The Royal College of Pathologists recognises common current practice of using anonymised/pseudo-anonymised remnant serum or plasma specimens for the purposes of quality control assessment, reference range adjustment and method evaluation when changing analyser or method. These are essential and frequent uses across all laboratory services within the UK. They are usually carried out without any consent procedures in place, other than those attributed to the original reason for the blood sample being taken.
The Human Tissue Acts of England, Wales and Northern Ireland (2004) and Scotland (2006) do not adequately deal with this use of remnant serum and plasma – both in terms of its explicit definition of what constitutes relevant material (containing even one cell) and how anonymised use for routine performance assessment and quality control should be interpreted under the law.
While the College would support the current use of remnant materials for such uses, given the uncertainty, it needs to be left to local authorities and providers to decide how such practice locally sits alongside the Human Tissue Act and associated ethical guidance. The College would agree that further refinement of the Acts is required to deal with and clarify this situation. Until then, the College would support current use of anonymised/pseudo-anonymised samples for the following purposes, given the need to support ongoing laboratory services. This is not a formal instruction or in any way overrides current and future local/national/legal interpretation:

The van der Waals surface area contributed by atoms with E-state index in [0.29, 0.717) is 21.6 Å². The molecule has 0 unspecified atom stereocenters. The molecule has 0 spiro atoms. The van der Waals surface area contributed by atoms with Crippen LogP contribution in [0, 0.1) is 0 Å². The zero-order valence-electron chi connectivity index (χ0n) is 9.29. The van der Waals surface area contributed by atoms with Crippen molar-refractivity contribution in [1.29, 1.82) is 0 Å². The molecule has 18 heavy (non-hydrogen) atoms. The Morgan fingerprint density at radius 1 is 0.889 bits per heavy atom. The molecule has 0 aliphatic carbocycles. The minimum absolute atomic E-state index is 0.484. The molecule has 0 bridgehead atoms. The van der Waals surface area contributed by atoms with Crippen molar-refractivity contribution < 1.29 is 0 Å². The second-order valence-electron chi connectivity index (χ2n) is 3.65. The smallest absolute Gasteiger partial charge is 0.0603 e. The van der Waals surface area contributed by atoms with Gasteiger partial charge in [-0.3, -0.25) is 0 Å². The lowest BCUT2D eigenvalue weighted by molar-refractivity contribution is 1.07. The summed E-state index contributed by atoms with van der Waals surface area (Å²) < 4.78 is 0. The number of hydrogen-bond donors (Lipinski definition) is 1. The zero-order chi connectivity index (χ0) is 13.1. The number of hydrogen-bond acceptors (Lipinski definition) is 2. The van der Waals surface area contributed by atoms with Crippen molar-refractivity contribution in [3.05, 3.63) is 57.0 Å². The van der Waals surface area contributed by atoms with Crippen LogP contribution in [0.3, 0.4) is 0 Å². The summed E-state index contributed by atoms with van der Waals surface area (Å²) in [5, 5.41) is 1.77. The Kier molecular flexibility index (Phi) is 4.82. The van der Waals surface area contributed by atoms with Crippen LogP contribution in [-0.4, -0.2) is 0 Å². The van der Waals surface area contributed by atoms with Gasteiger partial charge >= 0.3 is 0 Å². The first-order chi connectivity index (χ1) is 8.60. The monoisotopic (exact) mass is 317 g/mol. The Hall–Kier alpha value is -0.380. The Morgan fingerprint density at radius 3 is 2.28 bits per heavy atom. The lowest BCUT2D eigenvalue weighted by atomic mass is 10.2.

- Where remnant samples will be used for evaluation or assessment of established diagnostic devices or in-vitro diagnostic kits then destroyed (performance assessment).
- Where remnant samples are used in a programme for systematic monitoring/evaluation of a project, service or facility to ensure that standards of quality are being met (quality assurance).